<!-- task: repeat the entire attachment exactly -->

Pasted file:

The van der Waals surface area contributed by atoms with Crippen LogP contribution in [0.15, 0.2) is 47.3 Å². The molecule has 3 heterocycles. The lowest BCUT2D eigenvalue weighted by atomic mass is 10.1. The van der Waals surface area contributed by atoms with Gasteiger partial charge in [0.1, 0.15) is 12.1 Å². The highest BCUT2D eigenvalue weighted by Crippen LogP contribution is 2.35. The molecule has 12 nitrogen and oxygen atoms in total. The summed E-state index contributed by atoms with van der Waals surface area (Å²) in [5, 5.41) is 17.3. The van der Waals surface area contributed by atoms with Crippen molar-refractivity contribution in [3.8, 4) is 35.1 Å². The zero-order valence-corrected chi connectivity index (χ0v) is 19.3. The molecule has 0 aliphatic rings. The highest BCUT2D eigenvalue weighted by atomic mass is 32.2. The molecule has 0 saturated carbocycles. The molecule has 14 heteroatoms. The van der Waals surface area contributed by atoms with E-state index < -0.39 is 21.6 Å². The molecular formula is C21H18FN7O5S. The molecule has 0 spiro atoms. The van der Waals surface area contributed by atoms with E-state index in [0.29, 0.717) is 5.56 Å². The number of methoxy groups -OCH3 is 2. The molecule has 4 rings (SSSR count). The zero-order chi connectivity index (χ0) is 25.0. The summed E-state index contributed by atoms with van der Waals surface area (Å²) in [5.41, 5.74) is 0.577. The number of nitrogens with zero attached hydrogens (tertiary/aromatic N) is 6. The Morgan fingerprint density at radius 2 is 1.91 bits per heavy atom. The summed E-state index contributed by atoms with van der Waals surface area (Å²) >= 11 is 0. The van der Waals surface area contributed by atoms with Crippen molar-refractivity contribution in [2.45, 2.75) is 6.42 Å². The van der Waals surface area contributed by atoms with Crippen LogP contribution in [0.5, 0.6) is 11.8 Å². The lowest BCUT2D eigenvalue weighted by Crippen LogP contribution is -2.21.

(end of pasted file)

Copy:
The van der Waals surface area contributed by atoms with Crippen LogP contribution in [0.15, 0.2) is 47.3 Å². The molecule has 3 heterocycles. The lowest BCUT2D eigenvalue weighted by atomic mass is 10.1. The van der Waals surface area contributed by atoms with Gasteiger partial charge in [0.1, 0.15) is 12.1 Å². The highest BCUT2D eigenvalue weighted by Crippen LogP contribution is 2.35. The molecule has 12 nitrogen and oxygen atoms in total. The summed E-state index contributed by atoms with van der Waals surface area (Å²) in [5, 5.41) is 17.3. The van der Waals surface area contributed by atoms with Crippen molar-refractivity contribution in [3.8, 4) is 35.1 Å². The zero-order valence-corrected chi connectivity index (χ0v) is 19.3. The molecule has 0 aliphatic rings. The highest BCUT2D eigenvalue weighted by atomic mass is 32.2. The molecule has 0 saturated carbocycles. The molecule has 14 heteroatoms. The van der Waals surface area contributed by atoms with E-state index < -0.39 is 21.6 Å². The molecular formula is C21H18FN7O5S. The molecule has 0 spiro atoms. The van der Waals surface area contributed by atoms with E-state index in [0.29, 0.717) is 5.56 Å². The number of methoxy groups -OCH3 is 2. The molecule has 4 rings (SSSR count). The zero-order chi connectivity index (χ0) is 25.0. The summed E-state index contributed by atoms with van der Waals surface area (Å²) in [5.41, 5.74) is 0.577. The number of nitrogens with zero attached hydrogens (tertiary/aromatic N) is 6. The Morgan fingerprint density at radius 2 is 1.91 bits per heavy atom. The summed E-state index contributed by atoms with van der Waals surface area (Å²) >= 11 is 0. The van der Waals surface area contributed by atoms with Crippen molar-refractivity contribution in [2.45, 2.75) is 6.42 Å². The van der Waals surface area contributed by atoms with Crippen LogP contribution in [0.5, 0.6) is 11.8 Å². The lowest BCUT2D eigenvalue weighted by Crippen LogP contribution is -2.21.